Preserving the Bill of Rights
The Bill of Rights and The Founders
Provides an introduction and overview of the Bill of Rights, including the Founders’ understanding of the “rights of Englishmen,” British law, and natural rights philosophy. This unit also examines the Federalist and Anti-Federalist debate about a bill of rights.
The Bill of Rights and Religion
Explores the First Amendment’s Establishment Clause and Free Exercise Clause, including studies of the Founders’ understanding of both. The unit explores the constitutionality of government action relating to religion as well as the relationship between the government and religious institutions. The unit also investigates instances where “free exercise” and “establishment” might conflict.
The Bill of Rights and Free Speech
Focuses on First Amendment protection of free speech, free assembly, and petition of government. The unit also examines the evolution of the definitions of protected expression in speech, petition, assembly, art, and demonstration.
The Bill of Rights and Freedoms of the Press - Assembly - and Petition
First Amendment freedoms like press, assembly, and petition are essential to self-government. The Founders saw these freedoms as a bulwark of free, republican government and a means of assuring justice.
The Bill of Rights and Property
Spotlights safeguards to property in the Bill of Rights, explores various types of property, and examines the concepts of takings, just compensation, and eminent domain.
The Bill of Rights and Due Process
Covers search and seizure, rights of the accused, due process of law, jury trials, and protection from cruel and unusual punishment guaranteed in the Fourth, Fifth, Sixth, and Eighth Amendments.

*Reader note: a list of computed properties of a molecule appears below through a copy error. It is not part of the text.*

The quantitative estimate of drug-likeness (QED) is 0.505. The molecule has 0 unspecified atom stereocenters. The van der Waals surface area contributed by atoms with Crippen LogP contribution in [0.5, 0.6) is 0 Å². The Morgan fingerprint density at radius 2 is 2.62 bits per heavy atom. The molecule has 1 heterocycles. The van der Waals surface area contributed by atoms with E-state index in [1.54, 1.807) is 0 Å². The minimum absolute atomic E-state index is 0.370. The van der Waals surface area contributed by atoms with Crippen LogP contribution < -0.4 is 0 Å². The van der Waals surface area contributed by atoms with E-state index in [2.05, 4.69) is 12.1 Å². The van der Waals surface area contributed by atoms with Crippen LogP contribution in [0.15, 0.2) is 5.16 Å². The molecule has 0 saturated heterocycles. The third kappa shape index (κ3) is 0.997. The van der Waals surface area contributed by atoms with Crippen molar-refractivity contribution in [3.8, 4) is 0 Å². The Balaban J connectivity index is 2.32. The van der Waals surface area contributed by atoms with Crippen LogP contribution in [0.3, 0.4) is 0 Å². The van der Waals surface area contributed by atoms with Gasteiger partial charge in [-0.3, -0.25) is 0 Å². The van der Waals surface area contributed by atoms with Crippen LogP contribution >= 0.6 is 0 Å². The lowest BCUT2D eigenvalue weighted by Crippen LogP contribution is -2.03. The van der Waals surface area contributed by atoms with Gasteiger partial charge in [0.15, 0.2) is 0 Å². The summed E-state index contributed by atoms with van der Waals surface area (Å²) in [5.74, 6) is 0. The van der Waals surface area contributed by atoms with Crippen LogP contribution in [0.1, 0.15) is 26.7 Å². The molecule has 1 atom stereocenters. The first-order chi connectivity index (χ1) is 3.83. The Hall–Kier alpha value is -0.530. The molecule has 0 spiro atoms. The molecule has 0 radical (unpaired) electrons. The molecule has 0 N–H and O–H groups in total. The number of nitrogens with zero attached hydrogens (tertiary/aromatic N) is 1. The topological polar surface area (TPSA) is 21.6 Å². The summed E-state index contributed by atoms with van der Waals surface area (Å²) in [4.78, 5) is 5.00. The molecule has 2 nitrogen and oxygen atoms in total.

The Bill of Rights and Liberty
Explores the unenumerated rights reserved to the people with reference to the Ninth and Fourteenth Amendments, with a focus on rights including travel, political affiliation, and privacy. Probes the ways the Ninth and Fourteenth Amendments have been used to claim rights to personal liberty.
The Bill of Rights and Federalism
Explores the powers reserved to the states as provided by the Tenth Amendment. Explains the Founders’ understanding of a federalist system and the expansion and contraction of the federal government’s power.
The Bill of Rights and Guns
Explores the origins of the Second Amendment and the right to bear arms. Also explores relevant Supreme Court decisions and engages students in the current debate over gun regulation.
The Bill of Rights and Incorporation
Explores incorporation of the Bill of Rights against the states as provided for in the Fourteenth Amendment. Highlights the controversies about incorporation as well as significant incorporation cases.